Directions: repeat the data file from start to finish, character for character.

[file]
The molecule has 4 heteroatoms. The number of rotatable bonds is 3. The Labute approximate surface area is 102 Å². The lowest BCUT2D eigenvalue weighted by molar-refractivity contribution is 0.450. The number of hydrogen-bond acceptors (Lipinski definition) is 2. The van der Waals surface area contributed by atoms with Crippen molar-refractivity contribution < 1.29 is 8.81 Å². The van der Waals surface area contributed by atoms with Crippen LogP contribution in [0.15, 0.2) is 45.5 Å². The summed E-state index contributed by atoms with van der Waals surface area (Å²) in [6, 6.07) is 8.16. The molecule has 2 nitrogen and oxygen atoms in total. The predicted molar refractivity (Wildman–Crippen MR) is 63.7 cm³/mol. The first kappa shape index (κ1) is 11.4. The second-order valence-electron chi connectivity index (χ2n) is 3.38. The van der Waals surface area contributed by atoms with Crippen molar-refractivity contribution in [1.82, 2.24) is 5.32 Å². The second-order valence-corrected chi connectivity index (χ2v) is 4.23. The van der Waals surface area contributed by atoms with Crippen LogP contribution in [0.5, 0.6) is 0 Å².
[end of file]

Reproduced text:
The molecule has 4 heteroatoms. The number of rotatable bonds is 3. The Labute approximate surface area is 102 Å². The lowest BCUT2D eigenvalue weighted by molar-refractivity contribution is 0.450. The number of hydrogen-bond acceptors (Lipinski definition) is 2. The van der Waals surface area contributed by atoms with Crippen molar-refractivity contribution < 1.29 is 8.81 Å². The van der Waals surface area contributed by atoms with Crippen LogP contribution in [0.15, 0.2) is 45.5 Å². The summed E-state index contributed by atoms with van der Waals surface area (Å²) in [6, 6.07) is 8.16. The molecule has 2 nitrogen and oxygen atoms in total. The predicted molar refractivity (Wildman–Crippen MR) is 63.7 cm³/mol. The first kappa shape index (κ1) is 11.4. The second-order valence-electron chi connectivity index (χ2n) is 3.38. The van der Waals surface area contributed by atoms with Crippen molar-refractivity contribution in [1.82, 2.24) is 5.32 Å². The second-order valence-corrected chi connectivity index (χ2v) is 4.23. The van der Waals surface area contributed by atoms with Crippen LogP contribution in [0.5, 0.6) is 0 Å².